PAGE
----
The common name ‘Bubble Coral’ may bring to mind an image of a soft, pliable animal, but bubble coral is actually a reef-builder known as a true, hard coral. The polyps or tiny animals that make up this colony have twelve or more legs. Bubble corals are often found in deep water near the base of a reef which is why specimens in aquariums require a gentle water current and low light. The coral skeleton is protected during the day by the inflatable ‘bubbles.’ At night the bubbles retract allowing the tentacles to emerge and hunt for food. This coral can be aggressive. If threatened by another coral, the tentacles will sting and kill its rival. Bubble corals are native to the Indo-Pacific region including the waters around Australia, the Indian Ocean, and Red Sea. Captive specimens are fairly hardy and relatively easy to care for. Combine this with it’s intriguing appearance, and its no wonder bubble corals are popular in aquariums.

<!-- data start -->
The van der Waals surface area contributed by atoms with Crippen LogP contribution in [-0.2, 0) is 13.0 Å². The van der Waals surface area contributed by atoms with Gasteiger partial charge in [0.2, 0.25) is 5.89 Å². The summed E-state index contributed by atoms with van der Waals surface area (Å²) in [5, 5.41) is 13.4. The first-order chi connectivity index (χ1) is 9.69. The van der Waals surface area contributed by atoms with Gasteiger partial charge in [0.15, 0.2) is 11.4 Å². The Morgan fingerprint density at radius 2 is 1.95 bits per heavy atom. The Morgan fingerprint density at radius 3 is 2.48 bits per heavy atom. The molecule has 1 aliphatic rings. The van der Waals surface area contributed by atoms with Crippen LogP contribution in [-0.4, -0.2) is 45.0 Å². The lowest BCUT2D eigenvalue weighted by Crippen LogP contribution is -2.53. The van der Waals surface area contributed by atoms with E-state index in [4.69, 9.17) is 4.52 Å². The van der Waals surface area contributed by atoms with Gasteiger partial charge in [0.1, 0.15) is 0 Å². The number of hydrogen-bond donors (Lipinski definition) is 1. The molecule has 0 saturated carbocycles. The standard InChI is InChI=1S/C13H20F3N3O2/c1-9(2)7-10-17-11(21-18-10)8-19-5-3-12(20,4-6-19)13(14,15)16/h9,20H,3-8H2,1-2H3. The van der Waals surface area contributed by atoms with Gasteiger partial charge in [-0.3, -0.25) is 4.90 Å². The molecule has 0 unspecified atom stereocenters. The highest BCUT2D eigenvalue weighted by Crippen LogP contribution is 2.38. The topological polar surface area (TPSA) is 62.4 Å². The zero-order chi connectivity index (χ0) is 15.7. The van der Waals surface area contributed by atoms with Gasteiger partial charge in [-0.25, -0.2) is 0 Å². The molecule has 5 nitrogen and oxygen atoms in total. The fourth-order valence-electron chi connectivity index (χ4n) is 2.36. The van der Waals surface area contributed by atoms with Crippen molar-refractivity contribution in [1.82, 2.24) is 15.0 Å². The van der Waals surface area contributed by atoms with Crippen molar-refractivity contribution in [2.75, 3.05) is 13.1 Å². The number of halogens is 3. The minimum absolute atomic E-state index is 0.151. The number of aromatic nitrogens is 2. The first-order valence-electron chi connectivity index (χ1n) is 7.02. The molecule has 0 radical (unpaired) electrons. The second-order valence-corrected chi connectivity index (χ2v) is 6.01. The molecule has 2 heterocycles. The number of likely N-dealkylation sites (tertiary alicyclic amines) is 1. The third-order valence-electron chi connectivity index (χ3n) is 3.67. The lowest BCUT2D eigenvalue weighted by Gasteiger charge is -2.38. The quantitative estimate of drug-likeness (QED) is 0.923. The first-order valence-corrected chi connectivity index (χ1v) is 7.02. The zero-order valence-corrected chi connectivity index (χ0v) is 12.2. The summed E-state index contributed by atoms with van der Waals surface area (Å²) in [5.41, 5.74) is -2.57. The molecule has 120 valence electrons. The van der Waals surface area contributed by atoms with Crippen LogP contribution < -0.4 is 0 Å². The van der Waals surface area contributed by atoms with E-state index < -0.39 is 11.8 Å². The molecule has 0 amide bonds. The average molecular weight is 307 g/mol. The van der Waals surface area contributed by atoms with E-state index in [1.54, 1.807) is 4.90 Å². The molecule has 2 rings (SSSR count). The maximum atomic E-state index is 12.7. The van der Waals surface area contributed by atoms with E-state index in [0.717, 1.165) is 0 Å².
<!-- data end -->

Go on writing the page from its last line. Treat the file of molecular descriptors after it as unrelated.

Click on a question or link below to learn more about corals:
Why are corals important to sea horses?
How are corals named?
This page includes a complete chart of every coral in “Sea Horse, run!”. The chart shows how corals are classified in relation to one another. An individual coral may have more than one common name.
Additional Names for Bubble Coral include Grape Coral and Pearl Coral.